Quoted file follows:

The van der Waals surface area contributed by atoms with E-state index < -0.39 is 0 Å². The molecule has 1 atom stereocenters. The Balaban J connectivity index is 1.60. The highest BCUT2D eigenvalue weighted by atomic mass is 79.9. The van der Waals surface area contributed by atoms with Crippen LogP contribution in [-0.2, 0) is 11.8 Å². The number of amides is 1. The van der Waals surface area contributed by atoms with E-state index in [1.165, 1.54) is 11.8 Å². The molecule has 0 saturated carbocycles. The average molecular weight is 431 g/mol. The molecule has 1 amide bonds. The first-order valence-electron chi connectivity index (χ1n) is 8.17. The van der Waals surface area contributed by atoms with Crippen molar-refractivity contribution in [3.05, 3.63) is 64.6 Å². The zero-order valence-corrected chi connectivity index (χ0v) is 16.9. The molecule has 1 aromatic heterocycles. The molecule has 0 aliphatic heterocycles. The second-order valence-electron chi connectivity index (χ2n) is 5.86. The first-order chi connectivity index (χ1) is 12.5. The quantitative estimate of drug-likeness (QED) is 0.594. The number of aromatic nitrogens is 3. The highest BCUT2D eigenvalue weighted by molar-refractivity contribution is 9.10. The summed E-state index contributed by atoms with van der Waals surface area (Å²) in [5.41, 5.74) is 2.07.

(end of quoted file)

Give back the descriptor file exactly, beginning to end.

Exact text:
The van der Waals surface area contributed by atoms with E-state index < -0.39 is 0 Å². The molecule has 1 atom stereocenters. The Balaban J connectivity index is 1.60. The highest BCUT2D eigenvalue weighted by atomic mass is 79.9. The van der Waals surface area contributed by atoms with Crippen LogP contribution in [-0.2, 0) is 11.8 Å². The number of amides is 1. The van der Waals surface area contributed by atoms with E-state index in [1.165, 1.54) is 11.8 Å². The molecule has 0 saturated carbocycles. The average molecular weight is 431 g/mol. The molecule has 1 amide bonds. The first-order valence-electron chi connectivity index (χ1n) is 8.17. The van der Waals surface area contributed by atoms with Crippen molar-refractivity contribution in [3.05, 3.63) is 64.6 Å². The zero-order valence-corrected chi connectivity index (χ0v) is 16.9. The molecule has 1 aromatic heterocycles. The molecule has 0 aliphatic heterocycles. The second-order valence-electron chi connectivity index (χ2n) is 5.86. The first-order chi connectivity index (χ1) is 12.5. The quantitative estimate of drug-likeness (QED) is 0.594. The number of aromatic nitrogens is 3. The highest BCUT2D eigenvalue weighted by molar-refractivity contribution is 9.10. The summed E-state index contributed by atoms with van der Waals surface area (Å²) in [5.41, 5.74) is 2.07.